Proceedings of the 34th International Academic Conference, Florence




This empirical investigate focuses on determinants of Net Entry and Exit in US agriculture sector for 1990-2002. We find that net entry is positively related to Labor Factor Productivity in agriculture (LFP) and Aggregate Agricultural Output (AAO), and negatively related to GDP Per Capita (GDP). The latter supports the assertion that net entry is inversely related to GDP--a counter-cyclical activity. Variables’ coefficients are: +3.24 (LFP), +4.48 (AAO) and -0.60 (GDP). Whereas, P value for LFP approximates “highly significant” level (0.0019), AAO’s is less significant (0.0814) and GDP’s is insignificant (0.0264). We also considered the effects of the cost of capital and cost of borrowing in the Net Entry model. We omitted them as they showed negligible and insignificant effects. Since determinants of net entry depend on combined factors that influence both entry and exit, it is plausible that they differ for exit. Thereby, we consider a separate model for Exit. The independent variables for this model encompass: Farm Household Income (FHY), number of large establishments with 1,000 or more employees (LARGE) and GDP per capita. We show that Exit rates in our data are negatively related to both Farm Household Income and GDP, with respective coefficient of - 0.07 and -1.12. Whereas LARGE has a coefficient of + 0.46; hence accounts for 46% of establishments’ exits in our sample, with high statistical significance (P= 0.0019). The P value for FHY (0.266) shows statistical weakness. For GDP per capita, P=0.006, approximates the “significant” level. Accordingly, the establishment size is the most influential variable in the model. Overall our regressions capture most variations in their Dependent Variables. R2 for Net Entry estimation is 0.87 (F=16.03) and 0.78 (F=10.71) for the Exit Model. The residual values are quite low in both estimations. This research shows that presence of large firms within the agriculture sector in US leads to higher establishments’ exit rates—an endogenous hinder to competition, ceteris paribus. As in any empirical exercise, our results could be affected by omitted variables and data aggregation biases. Repeated validation of this empirical exercise that would stand to alternative specifications would affirm the endogeneity of potential threat to competition in a sector that supports the model of Perfect Competition. CR4s for six major US agriculture sectors range 55%-93%, all above 45%, necessary for a competitive structure. With our investigative modeling and regression results, we question the stylized facts of the theory of Perfect Competition.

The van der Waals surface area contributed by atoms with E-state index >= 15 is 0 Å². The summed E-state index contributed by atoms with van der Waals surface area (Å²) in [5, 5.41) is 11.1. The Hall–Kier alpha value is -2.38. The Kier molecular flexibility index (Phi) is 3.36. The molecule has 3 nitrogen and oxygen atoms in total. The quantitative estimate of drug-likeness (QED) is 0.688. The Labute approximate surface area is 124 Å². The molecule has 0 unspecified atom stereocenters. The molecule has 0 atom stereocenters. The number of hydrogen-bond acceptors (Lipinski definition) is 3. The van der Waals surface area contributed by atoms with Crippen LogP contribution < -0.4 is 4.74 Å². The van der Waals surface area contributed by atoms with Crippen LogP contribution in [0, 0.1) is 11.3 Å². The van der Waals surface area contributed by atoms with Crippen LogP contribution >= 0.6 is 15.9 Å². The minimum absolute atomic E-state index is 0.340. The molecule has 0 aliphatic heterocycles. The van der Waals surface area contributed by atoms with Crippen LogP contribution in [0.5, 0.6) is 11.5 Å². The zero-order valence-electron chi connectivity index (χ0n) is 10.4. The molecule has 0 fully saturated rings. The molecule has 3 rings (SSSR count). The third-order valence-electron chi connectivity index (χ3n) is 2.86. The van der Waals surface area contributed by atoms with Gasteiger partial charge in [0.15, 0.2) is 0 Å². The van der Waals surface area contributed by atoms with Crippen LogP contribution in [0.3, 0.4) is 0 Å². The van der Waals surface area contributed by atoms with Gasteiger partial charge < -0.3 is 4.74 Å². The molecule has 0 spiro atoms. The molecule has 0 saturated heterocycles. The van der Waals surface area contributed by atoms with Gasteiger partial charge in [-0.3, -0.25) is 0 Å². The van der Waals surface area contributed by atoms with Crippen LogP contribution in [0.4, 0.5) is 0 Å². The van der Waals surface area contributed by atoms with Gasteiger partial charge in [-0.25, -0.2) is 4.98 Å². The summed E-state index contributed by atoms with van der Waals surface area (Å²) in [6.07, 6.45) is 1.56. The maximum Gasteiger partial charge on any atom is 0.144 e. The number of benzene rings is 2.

Keywords: Market Structure, Entry and Exit, Perfect Competition, US Agriculture Sector, Endogenous Competition

DOI: 10.20472/IAC.2017.034.035

PDF: Download

Copyright © 2024 The International Institute of Social and Economic Sciences,